Friday, May 22, 2009

Leave Something To The Professionals

Imagine, if you will, hiring a plumber to fix your broken sink (go ahead, really let your imagination fly with this one). Now imagine that you, in a fit of poorly aimed confidence, decide to go ahead and buy the parts to fix the sink ahead of time, so that when the plumber arrives, s/he will only have to put the parts together in the right order and, voila, you'll have a fixed sink. This is as good a time as any to point out that you, unfortunately, do not know the first thing about plumbing equipment or fixtures beyond a vague recollection that, if you happen to be a cartoon Italian plumber, pipes and tubes allow access to dark underworlds where floating coins abound. Basically, your decision to buy parts ahead of time is starting to seem a bit foolhardy. But you soldier on. As you stand in the plumbing aisle of Home Depot, agog and astonished by the multitude of choices and complete lack of floating coins or bricks to smash your head against, you decide to make your selections based on aesthetics, reasoning that any decent plumber should be able to make do with the parts at hand, and beside that you've taken a liking to the little elbow-shaped tubes. So you buy a box and head home to meet the plumber.

The plumber gives you a long, strange look.

Being a professional, s/he jury-rigs a contorted though admittedly cool-looking solution worthy of MacGyver, then tells you not to turn on the water until s/he can get the hell out of there.

The sink predictably and catastrophically fails. What do you learn?

A ridiculous scenario, to be sure, but in principle not so different from one I experienced earlier today. A certain "quirky" client who by her own admission cannot tell the difference between weeds and desirable plants in her yard decided to hire professional gardeners to do some outdoor containers for her. So far so good; I love designing and working with container arrangements and I love showing the not-so-plant-savvy among us the surprising beauty and possibility lurking within the plant kingdom. So my disappointment was justifiably thick when I showed up to find the client had already gone to the nursery and purchased the plants she wanted us to use in her containers. Furthermore, the concept of sun vs. shade and plant's requirements thereof seemed entirely to evade her to the extant that I was forced to put Mexican feather grass in full shade and a beautiful hardy geranium ( G. 'Lawrence Flatman', I'm actually quite taken with this variety right now) in her cave of a covered porch. In the end, the containers looked all right, if a bit out-of-place (imagine a heavily shaded second story window planter filled with the aforementioned grasses, Carex and Dianella - it's like a weird spiky row of sentinels brooding over their own inevitable demise).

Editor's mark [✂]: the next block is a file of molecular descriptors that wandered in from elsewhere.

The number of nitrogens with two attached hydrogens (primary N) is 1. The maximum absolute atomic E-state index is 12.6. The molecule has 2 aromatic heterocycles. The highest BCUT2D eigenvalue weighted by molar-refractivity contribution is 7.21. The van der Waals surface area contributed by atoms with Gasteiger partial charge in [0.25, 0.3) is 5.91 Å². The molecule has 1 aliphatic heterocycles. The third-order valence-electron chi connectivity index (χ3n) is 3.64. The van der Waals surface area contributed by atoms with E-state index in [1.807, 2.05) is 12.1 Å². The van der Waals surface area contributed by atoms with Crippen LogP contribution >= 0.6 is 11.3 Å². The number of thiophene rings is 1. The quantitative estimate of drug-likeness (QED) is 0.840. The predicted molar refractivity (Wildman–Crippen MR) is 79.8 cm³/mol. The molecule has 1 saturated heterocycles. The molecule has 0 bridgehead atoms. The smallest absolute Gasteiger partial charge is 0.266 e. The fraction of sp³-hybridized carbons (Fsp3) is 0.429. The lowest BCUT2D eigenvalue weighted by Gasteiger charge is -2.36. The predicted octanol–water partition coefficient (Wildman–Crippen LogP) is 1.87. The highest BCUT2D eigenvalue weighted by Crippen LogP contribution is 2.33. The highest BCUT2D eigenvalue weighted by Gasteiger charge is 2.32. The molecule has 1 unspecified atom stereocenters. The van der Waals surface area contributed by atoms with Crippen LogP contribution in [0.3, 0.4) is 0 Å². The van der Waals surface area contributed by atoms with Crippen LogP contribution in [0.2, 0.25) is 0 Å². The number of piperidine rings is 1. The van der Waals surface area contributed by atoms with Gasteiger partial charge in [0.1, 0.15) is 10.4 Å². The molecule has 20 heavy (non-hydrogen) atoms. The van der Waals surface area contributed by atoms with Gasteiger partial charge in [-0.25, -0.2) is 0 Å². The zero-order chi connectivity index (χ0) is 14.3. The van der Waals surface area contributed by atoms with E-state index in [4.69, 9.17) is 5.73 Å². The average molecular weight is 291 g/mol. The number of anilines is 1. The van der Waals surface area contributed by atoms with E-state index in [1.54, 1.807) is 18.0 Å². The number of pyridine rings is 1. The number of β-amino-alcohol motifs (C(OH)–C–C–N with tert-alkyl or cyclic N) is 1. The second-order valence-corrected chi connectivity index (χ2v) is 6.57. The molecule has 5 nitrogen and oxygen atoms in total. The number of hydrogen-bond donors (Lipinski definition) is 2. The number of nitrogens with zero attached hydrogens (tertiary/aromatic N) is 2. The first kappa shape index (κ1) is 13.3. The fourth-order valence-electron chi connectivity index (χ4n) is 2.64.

Now don't get me wrong... I don't expect everyone to have an intuitive grasp of plant cultural requirements and I don't discourage this kind of experimenting with unfamiliar plants - in fact I believe that the best way to learn gardening is by making your own mistakes and (hopefully) learning from them. I myself have killed enough plants to earn my victims a war memorial (case in point when I first took an interest in ornamental plants I failed to note the fairly important indoor/outdoor dichotemy and would just bring home any plant I liked from a nursery and stick it in my college dorm room, letting it put on a spectacular but ephemeral show for all my roomates). But I just don't see the point in paying professional gardeners to make your mistakes and kill your plants for you. Do not be fooled, while I have been compensated for putting your choices in soil, the accountability is still yours and I will not take responsibility for your doomed sentinels or poor old 'Lawrence Flatman' who, after all, only ever wanted a bit of sunlight.


  1. I hate to sound like a Maoist, but isn't there some kind of client re-education available? Why should the apparently charming 'Lawrence Flatman' suffer needlessly?

    It's time for Maranta to ACT!

  2. when I first took an interest in ornamental plants I failed to note the fairly important indoor/outdoor dichotemyI have seen, like, so much of this lately, though the ones that stand out to me aren't the outdoor plants people are going to be trying to grow indoors, it's the indoor plants that people are going to throw out into the middle of their yard, where they will burn up in the sun.

    But I empathize more with the indoor plants, so maybe that's why I notice them more.